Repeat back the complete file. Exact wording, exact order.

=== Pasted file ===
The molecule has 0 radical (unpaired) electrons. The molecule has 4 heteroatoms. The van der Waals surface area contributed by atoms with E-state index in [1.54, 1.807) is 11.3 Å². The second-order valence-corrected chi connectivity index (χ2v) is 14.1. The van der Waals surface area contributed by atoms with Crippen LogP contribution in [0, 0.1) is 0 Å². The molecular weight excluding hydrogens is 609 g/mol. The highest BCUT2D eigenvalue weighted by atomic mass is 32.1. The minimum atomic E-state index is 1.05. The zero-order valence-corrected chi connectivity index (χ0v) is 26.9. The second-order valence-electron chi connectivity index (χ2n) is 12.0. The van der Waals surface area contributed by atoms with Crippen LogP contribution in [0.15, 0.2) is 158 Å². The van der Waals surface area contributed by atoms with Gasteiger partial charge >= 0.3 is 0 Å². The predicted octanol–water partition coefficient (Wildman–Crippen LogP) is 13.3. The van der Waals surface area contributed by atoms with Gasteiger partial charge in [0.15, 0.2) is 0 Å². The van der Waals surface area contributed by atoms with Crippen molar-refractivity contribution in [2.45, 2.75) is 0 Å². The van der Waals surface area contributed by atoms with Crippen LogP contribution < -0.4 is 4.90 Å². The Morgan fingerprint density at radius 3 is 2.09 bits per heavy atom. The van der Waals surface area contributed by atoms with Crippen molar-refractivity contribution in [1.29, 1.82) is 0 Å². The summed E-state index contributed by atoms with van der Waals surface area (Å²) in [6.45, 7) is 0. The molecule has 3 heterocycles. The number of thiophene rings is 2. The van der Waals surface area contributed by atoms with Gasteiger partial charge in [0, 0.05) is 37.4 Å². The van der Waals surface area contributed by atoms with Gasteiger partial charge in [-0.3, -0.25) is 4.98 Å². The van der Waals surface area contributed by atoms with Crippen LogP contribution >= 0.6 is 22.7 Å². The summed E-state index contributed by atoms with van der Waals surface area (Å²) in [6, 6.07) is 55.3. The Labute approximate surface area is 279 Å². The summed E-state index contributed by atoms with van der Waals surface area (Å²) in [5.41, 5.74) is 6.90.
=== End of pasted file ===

The molecule has 0 radical (unpaired) electrons. The molecule has 4 heteroatoms. The van der Waals surface area contributed by atoms with E-state index in [1.54, 1.807) is 11.3 Å². The second-order valence-corrected chi connectivity index (χ2v) is 14.1. The van der Waals surface area contributed by atoms with Crippen LogP contribution in [0, 0.1) is 0 Å². The molecular weight excluding hydrogens is 609 g/mol. The highest BCUT2D eigenvalue weighted by atomic mass is 32.1. The minimum atomic E-state index is 1.05. The zero-order valence-corrected chi connectivity index (χ0v) is 26.9. The second-order valence-electron chi connectivity index (χ2n) is 12.0. The van der Waals surface area contributed by atoms with Crippen LogP contribution in [0.15, 0.2) is 158 Å². The van der Waals surface area contributed by atoms with Gasteiger partial charge >= 0.3 is 0 Å². The predicted octanol–water partition coefficient (Wildman–Crippen LogP) is 13.3. The van der Waals surface area contributed by atoms with Gasteiger partial charge in [0.15, 0.2) is 0 Å². The van der Waals surface area contributed by atoms with Crippen molar-refractivity contribution in [2.45, 2.75) is 0 Å². The van der Waals surface area contributed by atoms with Crippen LogP contribution < -0.4 is 4.90 Å². The Morgan fingerprint density at radius 3 is 2.09 bits per heavy atom. The van der Waals surface area contributed by atoms with Crippen molar-refractivity contribution in [1.29, 1.82) is 0 Å². The summed E-state index contributed by atoms with van der Waals surface area (Å²) in [6.45, 7) is 0. The molecule has 3 heterocycles. The number of thiophene rings is 2. The van der Waals surface area contributed by atoms with Gasteiger partial charge in [0, 0.05) is 37.4 Å². The van der Waals surface area contributed by atoms with Gasteiger partial charge in [-0.3, -0.25) is 4.98 Å². The van der Waals surface area contributed by atoms with Crippen LogP contribution >= 0.6 is 22.7 Å². The summed E-state index contributed by atoms with van der Waals surface area (Å²) in [6, 6.07) is 55.3. The Labute approximate surface area is 279 Å². The summed E-state index contributed by atoms with van der Waals surface area (Å²) in [5.41, 5.74) is 6.90.